The following include current common approaches to improving our practice:
Let’s talk more about each approach to professional development.
Traditional Teacher Evaluation Systems
[Disclaimer: I was an elementary principal for 20 years.]
In my first year as principal, I had to conduct over 80 ‘observations’; plus, address all disciplinary issues, coordinate all curriculum implementation, and facilitate all staff development for a school with over 700 students and over 100 staff reporting ‘directly to me.’ (This experience is akin to being a secondary educator, often responsible for building relationships with, facilitating differentiated learning for, and providing feedback and assessment on work from over 150 students. In all directions, educators are overwhelmed with responsibility regarding continuous, impactful learning.)
I really loved my kids and really loved my staff. So much so that when it was time to do a post- observation conference with a teacher, I made coffee or tea for them, I gave them a warm welcome and thanks, I worked hard to affirm their great work with kids and offer some ‘stretchers’ to advance learning. And regardless of the care with which I took in providing post-observation feedback, inevitably, at the end of most of those post-observation conferences, the teacher smiled, shook my hand, and said something like: “Whew, glad that’s over until next year.” (Leaving me with a Neil Simon “Same Time, Next Year” feel.) Darn if I never heard a teacher say, “Gee, this was so beneficial I’d like to do a few more of these this year.”
I knew then, as I know now…that somethin’ ain’t right with this process. In fact, in 1998, I wrote an article for the School Administrators Association of NY Schools’ Journal (SAANYS) entitled “Supervision of Instruction: The Long and Winding Road from the ‘Kodak Moment’ to Collegiality.”
I began that article with a report card asking such questions as:
Twenty-three years ago, I gave myself failing grades in all three categories.
In New York State, the process to supervise instruction done by principals and administrators is called the Annual Professional Performance Review (APPR). Several years ago, superintendents from Monroe County, NY were asked: “What was the one state mandate they would like to repeal?” Their unanimous response: “Repeal APPR.” A sign that perhaps the answers to these 3 important questions indicate no real improvement.
Doug Reeves, in an article in the February issue of ASCD’s Educational Leadership acknowledges this:
“I have never seen anyone evaluated into better performance.”
A Closer Look at Professional Development with Little or No Follow-Up Coaching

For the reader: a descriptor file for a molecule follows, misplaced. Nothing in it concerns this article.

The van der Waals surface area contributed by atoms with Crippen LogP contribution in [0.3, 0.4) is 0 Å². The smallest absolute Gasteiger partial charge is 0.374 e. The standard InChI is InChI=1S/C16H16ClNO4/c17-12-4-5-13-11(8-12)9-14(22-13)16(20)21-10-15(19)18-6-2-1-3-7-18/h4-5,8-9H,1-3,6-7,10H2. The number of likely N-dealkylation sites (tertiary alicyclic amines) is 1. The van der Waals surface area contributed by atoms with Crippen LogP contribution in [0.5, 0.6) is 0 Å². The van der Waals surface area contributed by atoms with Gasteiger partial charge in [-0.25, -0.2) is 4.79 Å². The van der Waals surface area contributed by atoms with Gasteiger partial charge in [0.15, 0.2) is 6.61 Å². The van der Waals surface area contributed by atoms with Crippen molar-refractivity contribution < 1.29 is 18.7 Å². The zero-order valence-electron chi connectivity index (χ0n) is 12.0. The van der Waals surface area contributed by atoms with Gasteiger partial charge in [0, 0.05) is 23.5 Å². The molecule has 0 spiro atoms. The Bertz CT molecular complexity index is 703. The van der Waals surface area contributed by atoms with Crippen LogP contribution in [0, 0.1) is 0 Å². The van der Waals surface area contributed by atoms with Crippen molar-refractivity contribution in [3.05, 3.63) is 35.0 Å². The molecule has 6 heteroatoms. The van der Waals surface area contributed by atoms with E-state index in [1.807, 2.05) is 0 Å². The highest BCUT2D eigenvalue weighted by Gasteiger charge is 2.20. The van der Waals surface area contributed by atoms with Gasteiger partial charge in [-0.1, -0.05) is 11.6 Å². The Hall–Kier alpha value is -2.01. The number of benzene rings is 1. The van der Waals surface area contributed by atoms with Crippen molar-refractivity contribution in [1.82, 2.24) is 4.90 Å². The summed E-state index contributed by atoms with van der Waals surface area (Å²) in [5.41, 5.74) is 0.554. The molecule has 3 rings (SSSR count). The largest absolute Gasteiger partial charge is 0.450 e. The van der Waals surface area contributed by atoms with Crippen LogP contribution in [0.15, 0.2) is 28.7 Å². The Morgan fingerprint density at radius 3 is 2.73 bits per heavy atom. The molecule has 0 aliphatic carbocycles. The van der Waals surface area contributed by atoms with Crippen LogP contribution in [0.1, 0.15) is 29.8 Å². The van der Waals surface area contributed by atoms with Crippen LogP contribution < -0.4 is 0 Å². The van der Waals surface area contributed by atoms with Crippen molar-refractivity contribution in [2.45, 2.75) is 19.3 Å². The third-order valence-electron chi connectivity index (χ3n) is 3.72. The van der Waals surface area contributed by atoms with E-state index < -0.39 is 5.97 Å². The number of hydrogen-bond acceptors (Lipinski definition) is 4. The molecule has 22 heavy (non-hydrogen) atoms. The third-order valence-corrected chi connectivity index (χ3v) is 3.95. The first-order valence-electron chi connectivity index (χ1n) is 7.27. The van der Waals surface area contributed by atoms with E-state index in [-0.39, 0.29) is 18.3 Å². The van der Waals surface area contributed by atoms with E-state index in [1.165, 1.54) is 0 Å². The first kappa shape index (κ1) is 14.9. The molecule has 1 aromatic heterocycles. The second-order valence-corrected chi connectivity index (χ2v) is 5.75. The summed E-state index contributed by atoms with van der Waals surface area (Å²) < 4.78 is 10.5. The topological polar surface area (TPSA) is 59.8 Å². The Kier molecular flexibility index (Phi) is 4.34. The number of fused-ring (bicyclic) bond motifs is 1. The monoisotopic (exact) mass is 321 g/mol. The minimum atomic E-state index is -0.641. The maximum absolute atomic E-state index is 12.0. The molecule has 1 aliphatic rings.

Often, professional development occurs through ‘one and done’ workshops.
Back in the winter of 2003, I taught a graduate course on Staff Development. In this class of 30, the majority of participants were directors of staff development. I asked each participant to make a list of all professional development they have endeavored in the last decade and then to put three stars next to each professional development event that included follow-up coaching, two stars for each event that did not include follow-up coaching but did include time to share practice with other colleagues in the days and weeks after the event, and zero stars if there was essentially no follow up coaching nor support with collaboration after the initial event.
In this activity, well beyond 90% of the events had NO STARS, indicating no follow up coaching, and little or no chance for reflection or sharing afterwards among staff members. Further, participants acknowledged that much of the actual professional development was in the form of a workshop. This was true in the 1990s and remains true today.
Jim Knight writes in the February 2021 issue of ASCD’s Educational Leadership,
“In my experience, it takes about three days to forget most of what we learned in a workshop.”
A Closer Look at Professional Development by Way of "Insert Big Name Speaker Here"
During my many years in education, I have experienced a lot of “big names” giving an opening day address. Folks were flown in from the West Coast, some were even flown in from abroad, some were funny, some were serious, and some looked like the cast of Baywatch (I specifically remember folks asking how the presenter ‘got such a great tan’) .
And a few—a few—were inspiring.
Doug Reeves addresses this approach to professional development:
“...it would be impossible to find evidence that three-hour workshops or 90 minute keynotes, on their own, however popular and entertaining, result in learning or changes in professional practice.”
One year a speaker from the Midwest was brought into my district as a keynote speaker. He spoke for three hours in the morning and several hours in the afternoon. I saw the invoice for the presentation: $8000, plus expenses.
Folks kept asking me during his presentation, “Who is this guy and who made the decision to bring him in?”
In a 2013 synthesis of research on professional learning, Allison Gulamhussein concluded that,
“most professional development today is ineffective. It neither changes teacher practice nor improves student learning” (p. 3).
When we look at how we are still conducting most professional development in 2021, it is hard to deny that, “Somethin’ ain’t right…Somethin’ ain’t right.”
Watch for future articles on these topics in the coming months!
Third Eye Education posts weekly articles focusing on education and innovation.